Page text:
Bathymetry of Explorer Ridge area, collected between 1980 and 1984. Bathymetry is contoured at a 200-meter interval. The inset shows the ridge location. The open white circle represents the approximately location of the Magic Mountain vent site.
Pillow lavas and breccia overlain with slabby pieces of sulfide formed from hydrothermal venting on the east side of the Southern Explorer Ridge.
Bathymetry image showing the crest of Southern Explorer Ridge. Purple and dark blue colors indicate deepest depths.

The Explorer Ridge is a mid-ocean ridge, a divergent tectonic plate boundary located about 241 km (150 mi) west of Vancouver Island, British Columbia, Canada. It lies at the northern extremity of the Pacific spreading axis. To its east is the Explorer Plate, which together with the Juan de Fuca Plate and the Gorda Plate to its south, is what remains of the once-vast Farallon Plate which has been largely subducted under the North American Plate. The Explorer Ridge consists of one major segment, the Southern Explorer Ridge, and several smaller segments. It runs northward from the Sovanco Fracture Zone to the Queen Charlotte Triple Junction, a point where it meets the Queen Charlotte Fault and the northern Cascadia subduction zone.


This divergent boundary first formed about 5-7 million years ago when the northern end of the Juan de Fuca Plate broke off along the Nootka Fault to form the Explorer Plate. This apparently had some important ramifications for regional geologic evolution. When this change was completed, Cascade Arc volcanism from Northern California to southwestern British Columbia returned and the present-day Cascade Range and Olympic Mountains started to form.[1]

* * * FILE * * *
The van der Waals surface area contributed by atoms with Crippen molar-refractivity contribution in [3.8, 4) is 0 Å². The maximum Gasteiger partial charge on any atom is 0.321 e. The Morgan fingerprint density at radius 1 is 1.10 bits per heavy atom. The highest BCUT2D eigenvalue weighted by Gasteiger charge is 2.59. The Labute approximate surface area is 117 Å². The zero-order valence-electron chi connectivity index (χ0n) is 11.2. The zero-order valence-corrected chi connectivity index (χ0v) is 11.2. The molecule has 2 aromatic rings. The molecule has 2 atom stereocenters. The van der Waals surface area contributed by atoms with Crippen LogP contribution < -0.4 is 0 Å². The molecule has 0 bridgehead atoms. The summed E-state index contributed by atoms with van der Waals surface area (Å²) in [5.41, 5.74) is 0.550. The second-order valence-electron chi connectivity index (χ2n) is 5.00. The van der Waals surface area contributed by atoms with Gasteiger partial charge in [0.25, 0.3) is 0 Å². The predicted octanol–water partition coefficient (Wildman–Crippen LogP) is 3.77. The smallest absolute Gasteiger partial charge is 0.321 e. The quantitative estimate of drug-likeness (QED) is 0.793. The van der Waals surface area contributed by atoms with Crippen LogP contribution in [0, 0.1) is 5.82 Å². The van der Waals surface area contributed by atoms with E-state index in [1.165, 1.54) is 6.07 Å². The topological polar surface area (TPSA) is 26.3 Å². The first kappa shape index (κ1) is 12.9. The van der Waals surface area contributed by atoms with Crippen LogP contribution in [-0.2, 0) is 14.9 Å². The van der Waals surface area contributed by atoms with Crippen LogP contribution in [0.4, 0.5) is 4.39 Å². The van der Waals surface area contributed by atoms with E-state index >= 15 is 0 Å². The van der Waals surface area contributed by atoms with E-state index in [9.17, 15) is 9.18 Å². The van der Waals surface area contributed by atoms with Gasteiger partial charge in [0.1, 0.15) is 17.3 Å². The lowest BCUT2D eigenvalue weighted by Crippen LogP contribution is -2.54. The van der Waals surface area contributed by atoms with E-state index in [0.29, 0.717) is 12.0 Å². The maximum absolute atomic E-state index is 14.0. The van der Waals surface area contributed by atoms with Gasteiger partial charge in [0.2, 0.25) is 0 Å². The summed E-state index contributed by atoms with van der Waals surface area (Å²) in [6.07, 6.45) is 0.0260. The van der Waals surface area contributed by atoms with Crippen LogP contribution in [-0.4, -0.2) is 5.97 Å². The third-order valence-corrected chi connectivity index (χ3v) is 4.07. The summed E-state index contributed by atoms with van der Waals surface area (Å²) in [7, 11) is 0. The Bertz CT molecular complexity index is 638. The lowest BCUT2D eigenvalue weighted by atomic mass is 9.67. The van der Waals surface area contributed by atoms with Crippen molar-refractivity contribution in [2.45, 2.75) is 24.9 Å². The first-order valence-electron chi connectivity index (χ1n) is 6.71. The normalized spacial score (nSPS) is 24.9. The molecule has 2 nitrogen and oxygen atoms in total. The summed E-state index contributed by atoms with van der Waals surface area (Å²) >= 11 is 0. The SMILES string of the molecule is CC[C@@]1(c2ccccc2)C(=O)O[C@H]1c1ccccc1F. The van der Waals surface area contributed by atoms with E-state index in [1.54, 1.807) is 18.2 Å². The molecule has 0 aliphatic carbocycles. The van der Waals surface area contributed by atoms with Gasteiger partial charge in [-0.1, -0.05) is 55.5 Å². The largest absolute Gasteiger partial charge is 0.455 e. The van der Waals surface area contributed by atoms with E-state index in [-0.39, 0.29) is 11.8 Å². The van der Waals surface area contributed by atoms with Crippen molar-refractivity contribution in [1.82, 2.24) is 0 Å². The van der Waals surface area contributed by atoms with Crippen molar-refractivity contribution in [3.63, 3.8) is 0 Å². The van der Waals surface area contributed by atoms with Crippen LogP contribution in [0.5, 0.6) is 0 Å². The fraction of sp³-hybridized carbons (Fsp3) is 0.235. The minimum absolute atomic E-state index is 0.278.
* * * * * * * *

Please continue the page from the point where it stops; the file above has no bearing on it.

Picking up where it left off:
The oceanic crust is moving away from the Explorer Ridge to either side. On the eastern side the eastward moving Explorer Plate is being subducted under the North American Plate. The belt of volcanoes along the Pacific Ranges are the direct results of this collision. The western side of the Explorer Ridge is associated with the northwest trending Pacific Plate which has formed the Queen Charlotte Fault, an active transform fault along the coast of British Columbia and southeast Alaska.

The Explorer Ridge is also seismically active. Most seismicity recorded in this area occurred on or near the Explorer Transform Fault Zone. The relatively shallow depth of the Southern Explorer Ridge (up to 1800 m) in comparison with most other segments of the northeast Pacific spreading centers suggests that there has been considerable volcanic activity along this segment in the past 100,000 years.[2]

Notable features along the ridge

The Explorer Ridge includes a deep rift valley which runs along the axis of the ridge along nearly its entire length. This rift marks the actual boundary between adjacent tectonic plates, where magma from the mantle reaches the seafloor, erupting as lava and producing new crustal material for the plates.

Before 2002 Explorer Ridge was the least explored of the northeast Pacific spreading centers, even though it was known to have robust hydrothermal activity and is seismically active.[3] Along the Southern Explorer Ridge lies a large hydrothermal vent area called Magic Mountain. It is an unusual hydrothermal site, with its off-axis location and relatively long-lived activity. The source of the hydrothermal fluid that fuels Magic Mountain probably rises along fault systems associated with a recent episode of rifting that, in turn, followed a massive outpouring of lava. These vents are forming seafloor massive sulfide deposits on the ocean floor. Many strange deep-water creatures have been found here.[4]

See also


  1. ^ The Cascade Episode Retrieved on 2008-06-10
  2. ^ NOAA Ocean Explorer: Submarine Ring of Fire Retrieved on 2008-06-16
  3. ^ Vents Program: Explorer Ridge Retrieved on 2008-06-10
  4. ^ NOAA Ocean Explorer: Submarine Ring of Fire Retrieved on 2008-06-10

49°40′00″N 130°20′00″W / 49.6667°N 130.3333°W / 49.6667; -130.3333